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Spring 2015 · Vol. 44 No. 1 · pp. 104–105 

Book Review

Christ at the Crux: The Mediation of God and Creation in Christological Perspective

Paul Cumin. Eugene, OR: Pickwick, 2014. 261 pages.

Reviewed by Brian Cooper

This book, Paul Cumin’s published doctoral thesis from King’s College, London, is a worthy read for the theologically ambitious who are considering the nature of the Incarnation. Its topic treats the manner in which Christians can confess that God is both other than the world and still meaningfully related to it—simultaneously transcendent and immanent. Though not immediately obvious, it becomes clear that Cumin’s goal is to show that the seemingly arcane world of speculative Christology and that of the everyday Christian are not separate worlds, as Cumin will know from his experience as pastor of Pemberton Christian Fellowship (Pemberton, BC).

Cumin’s ambitious project involves tracing elements of mediation in eight theologians from the history of Christianity in order to make his own proposal. The sequence begins with three patristic authors, Irenaeus, Cyril, and Philoponus; visits Reformation thinkers Martin Luther and John Calvin; and ends with modern theologians Robert Jenson, John Zizioulas, and Colin Gunton. At issue is each respective contribution to an understanding of the “systematic profile” of divine mediation in Christological perspective. The book draws these theologians’ thoughts together in a meaningful way, and Cumin makes an interesting and somewhat provocative suggestion regarding the role of the God-man in bringing together the infinity of the Godhead with the finitude of the created world. In the process, Cumin ably combines enduring elements of patristic thought with recent theological work (particularly that of Robert Jenson) that helps Christians overcome the over-dependence on Hellenism in traditional Christology in order to creatively propose “a relation that does not dissolve into monism and an otherness that does not dissolve into dualism” (205). While the danger of skidding to one side or the other of the Alexandrine-Antiochene divide is ever-present, Cumin’s work teases apart the presuppositions underlying the two poles of this tension in order to provide helpful context for understanding Christology and its role better. {105}

Readers will notice that this book is a considerable departure from traditional Mennonite Brethren biblical-theological fare into more speculative work, but the reader’s horizon will be broadened by forcing her to think deeply about the implications of longstanding Christian confessions. Cumin’s work is a reminder that “the Bible says” is far from the only way to initiate a meaningful conversation about God. Moreover, a theology that is robustly biblical does not need to continually cite chapter and verse, but it can extrapolate—even dramatically—without relinquishing its rootedness in the text and its suitability for discipleship in the community of believers. To be sure, while this work is aimed at a scholarly readership, Cumin’s depiction of the role of the Spirit in the Incarnation has profound implications for discipleship. His adoption of Jenson’s provocative suggestion that “time and its effects on creatures’ collective experiences are internal to the ‘enveloping consciousness’ of God” (141) has the potential to revolutionize human understandings of how God relates to temporal humans. Traditional Christian thought has posited that a timeless God somehow interacts with time-bound humans in a way that creates problems in two directions. First, emphasis on divine foreknowledge and providence can tend toward determinism, and the proposal of open theism as an alternative has not proven an attractive means of explaining God’s interaction with creation. Second, traditional theology has implicitly posited time as an external absolute to which God must relate, even if not actually subject to it. This model is problematic in that God is the only absolute in a Christian understanding of the world. The degree to which Jenson’s proposal can solve these difficulties without creating greater ones remains to be seen.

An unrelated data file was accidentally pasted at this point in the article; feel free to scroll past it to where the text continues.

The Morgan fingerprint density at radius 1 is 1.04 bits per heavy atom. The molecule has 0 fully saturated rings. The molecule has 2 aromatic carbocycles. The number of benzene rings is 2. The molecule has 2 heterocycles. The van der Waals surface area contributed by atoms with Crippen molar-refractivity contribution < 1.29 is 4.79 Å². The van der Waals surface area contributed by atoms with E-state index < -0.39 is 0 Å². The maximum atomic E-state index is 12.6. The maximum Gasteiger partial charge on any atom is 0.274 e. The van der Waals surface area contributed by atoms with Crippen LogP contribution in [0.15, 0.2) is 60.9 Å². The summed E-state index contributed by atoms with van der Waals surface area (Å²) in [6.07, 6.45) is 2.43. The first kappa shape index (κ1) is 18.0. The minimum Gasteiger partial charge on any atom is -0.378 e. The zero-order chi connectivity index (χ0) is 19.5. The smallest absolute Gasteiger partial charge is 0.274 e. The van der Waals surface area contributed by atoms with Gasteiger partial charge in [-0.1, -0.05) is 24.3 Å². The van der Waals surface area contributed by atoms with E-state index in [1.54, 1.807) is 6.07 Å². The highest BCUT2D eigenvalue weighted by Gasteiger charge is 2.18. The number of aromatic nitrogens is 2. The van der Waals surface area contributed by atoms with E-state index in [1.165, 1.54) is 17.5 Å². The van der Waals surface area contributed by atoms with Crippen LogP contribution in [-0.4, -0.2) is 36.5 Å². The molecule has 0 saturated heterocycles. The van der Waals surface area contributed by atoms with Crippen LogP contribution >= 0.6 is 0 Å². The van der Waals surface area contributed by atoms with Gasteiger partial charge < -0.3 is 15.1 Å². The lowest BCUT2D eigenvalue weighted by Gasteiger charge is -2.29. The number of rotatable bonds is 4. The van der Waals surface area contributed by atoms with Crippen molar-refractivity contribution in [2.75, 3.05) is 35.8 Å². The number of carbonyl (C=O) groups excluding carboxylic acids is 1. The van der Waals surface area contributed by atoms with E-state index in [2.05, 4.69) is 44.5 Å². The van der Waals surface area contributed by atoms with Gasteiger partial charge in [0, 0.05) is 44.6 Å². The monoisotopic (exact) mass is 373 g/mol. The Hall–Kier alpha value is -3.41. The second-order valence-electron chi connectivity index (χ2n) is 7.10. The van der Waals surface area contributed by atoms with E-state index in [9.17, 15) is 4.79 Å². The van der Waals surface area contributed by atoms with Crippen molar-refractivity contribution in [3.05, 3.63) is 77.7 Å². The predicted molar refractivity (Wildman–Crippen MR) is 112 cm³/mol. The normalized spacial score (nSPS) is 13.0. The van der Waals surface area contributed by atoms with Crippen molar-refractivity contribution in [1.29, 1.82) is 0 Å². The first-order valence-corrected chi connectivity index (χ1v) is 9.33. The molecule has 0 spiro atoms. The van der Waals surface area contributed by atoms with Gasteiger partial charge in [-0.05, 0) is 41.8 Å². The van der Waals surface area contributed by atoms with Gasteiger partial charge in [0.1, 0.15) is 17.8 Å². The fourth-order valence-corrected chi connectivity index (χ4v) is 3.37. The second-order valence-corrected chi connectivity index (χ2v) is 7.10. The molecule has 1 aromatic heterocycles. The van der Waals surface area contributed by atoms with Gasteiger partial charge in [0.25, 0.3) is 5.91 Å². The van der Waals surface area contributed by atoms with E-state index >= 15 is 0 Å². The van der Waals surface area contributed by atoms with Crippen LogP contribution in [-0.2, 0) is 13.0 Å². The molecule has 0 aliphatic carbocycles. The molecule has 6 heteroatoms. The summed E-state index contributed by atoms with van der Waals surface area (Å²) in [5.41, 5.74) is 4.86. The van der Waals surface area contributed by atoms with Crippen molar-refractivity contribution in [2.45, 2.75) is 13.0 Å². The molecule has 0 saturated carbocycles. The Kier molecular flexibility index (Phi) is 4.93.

Cumin’s style, while dense, is far from prideful. A significant contribution of this book is the reminder that talk of the divine life in the Triune Godhead, the mediation of God and Creation, the location of the Incarnation relative to God and Creation—all of these take even learned theologians into territory where the most cogent conclusion is that there can be no settled issues, merely theological ciphers that point us to the greatness of God, beyond our comprehension. Put another way, the content of Cumin’s work reminds us that for the present, we “see only a reflection as in a mirror.” Cumin’s concluding proposal is dramatic, yet humble. It is a reminder that human thoughts far exceed our reach, but the value of such thoughts, and books such as this, can be weighed only in the long term.

Brian Cooper
Associate Dean
Mennonite Brethren Biblical Seminary Canada, Langley, B.C.

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